To experience Labyrinth properly, one must try to replicate the original experience. The multi-room installation in the basement of the Labanque art space in Béthune, France was ideally suited to the cavernous sounds of Frédéric D. Oberland and his cohort Jules Wysock. One could wander around, contemplate the artwork, double back, hear the interactions between the music in different rooms. This is not as difficult to echo as one might imagine. One doesn’t need a basement. But one does need darkness, a couple candles, perhaps a muted TV and at least two sound sources (for example, a combination of stereo, laptop and/or phone). While these tracks are not meant to be layered atop each other, they do complement each other; I’m currently playing the fifth part in the foreground and the first in the background, enjoying the illusion of depth.
It’s impossible to translate the experience of an installation perfectly; a slightly less difficult task is to paint literature into sound. Labyrinth is inspired by the tale of the Minotaur and Dante’s Inferno, parts of which are read quietly at integral points in the narrative. Labyrinthine music is characterized by twists and turns that include at least the hope of an exit; Labyrinth qualifies. While it lacks anything resembling choruses, it does include signposts, the first of which appears late in the opening track in the form of a bell. The sharp sound cuts through the drone like a flash of intuition or a sudden clue.
The irony is that this is a labyrinth one chooses to enter, whether subterranean set or musical maze. As such, the bell operates less as an exit sign than as an invitation. Dark clouds are forming, swelling with rain, given form by a murmuration of diverse instruments. The guitar is the most obvious, but the duduk is here, along with the hurdy gurdy, mellotron and a host of buried secrets. Occasionally these clouds burst, too heavy to support their own weight. The drums warn of implosion. And while the album never breaks into the cacophony of Oberland’s louder projects (Oiseaux-Tempête, Le Réveil des Tropiques, FOUDRE!), the oppression remains.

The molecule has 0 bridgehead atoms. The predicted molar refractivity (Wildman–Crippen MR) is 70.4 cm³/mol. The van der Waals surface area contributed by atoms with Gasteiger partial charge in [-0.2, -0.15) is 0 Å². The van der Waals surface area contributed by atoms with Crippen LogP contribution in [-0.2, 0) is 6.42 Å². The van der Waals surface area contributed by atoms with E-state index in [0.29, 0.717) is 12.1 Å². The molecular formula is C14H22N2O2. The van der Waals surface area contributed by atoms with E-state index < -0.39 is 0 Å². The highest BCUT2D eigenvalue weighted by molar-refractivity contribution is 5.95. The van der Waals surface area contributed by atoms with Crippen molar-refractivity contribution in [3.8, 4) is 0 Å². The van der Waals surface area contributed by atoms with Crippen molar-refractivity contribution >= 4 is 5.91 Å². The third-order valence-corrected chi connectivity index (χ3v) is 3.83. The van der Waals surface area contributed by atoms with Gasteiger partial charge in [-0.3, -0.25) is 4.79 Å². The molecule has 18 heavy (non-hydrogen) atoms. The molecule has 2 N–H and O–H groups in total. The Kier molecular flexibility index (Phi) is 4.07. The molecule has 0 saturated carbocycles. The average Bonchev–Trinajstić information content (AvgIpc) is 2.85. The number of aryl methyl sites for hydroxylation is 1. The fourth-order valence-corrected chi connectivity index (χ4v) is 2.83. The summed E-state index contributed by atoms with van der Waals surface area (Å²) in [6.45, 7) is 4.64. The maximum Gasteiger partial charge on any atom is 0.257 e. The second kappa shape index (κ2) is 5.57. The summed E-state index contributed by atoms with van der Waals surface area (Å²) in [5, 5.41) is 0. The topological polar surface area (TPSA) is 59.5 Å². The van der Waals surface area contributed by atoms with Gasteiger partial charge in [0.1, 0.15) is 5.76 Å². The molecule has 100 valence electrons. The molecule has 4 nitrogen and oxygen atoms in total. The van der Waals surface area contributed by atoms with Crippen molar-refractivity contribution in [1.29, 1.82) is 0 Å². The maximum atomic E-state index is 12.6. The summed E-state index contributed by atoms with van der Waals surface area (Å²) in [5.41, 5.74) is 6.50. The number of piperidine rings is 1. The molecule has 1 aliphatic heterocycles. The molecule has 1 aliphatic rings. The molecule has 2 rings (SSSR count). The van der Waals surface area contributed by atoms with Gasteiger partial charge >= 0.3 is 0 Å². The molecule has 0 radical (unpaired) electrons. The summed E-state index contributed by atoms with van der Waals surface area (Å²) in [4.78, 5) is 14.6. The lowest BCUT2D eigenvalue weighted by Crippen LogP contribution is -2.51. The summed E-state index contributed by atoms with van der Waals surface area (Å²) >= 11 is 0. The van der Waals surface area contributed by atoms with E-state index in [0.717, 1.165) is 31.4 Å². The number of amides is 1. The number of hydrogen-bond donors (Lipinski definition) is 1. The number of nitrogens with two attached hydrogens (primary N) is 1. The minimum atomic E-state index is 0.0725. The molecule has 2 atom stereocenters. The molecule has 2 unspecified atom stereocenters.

As listeners, we are touring the underworld, marveling at the fate of its residents, not yet making the connection to ourselves. See the fate of the transgressors! C’est domage. Yet the Inferno nudges us not only toward pity, but empathy: in the stories of the fallen, we see ourselves. We came as spectators; we leave shaken, if we can find our way out. The piano notes of “Larmes de Minos” represent a shift in the direction of reflection, the chimes a spiritual self-examination. Where is the true terror found, within or without? Oberland leaves the question hanging, but we know the answer. We are all minotaurs, clutching our severed strings. (Richard Allen)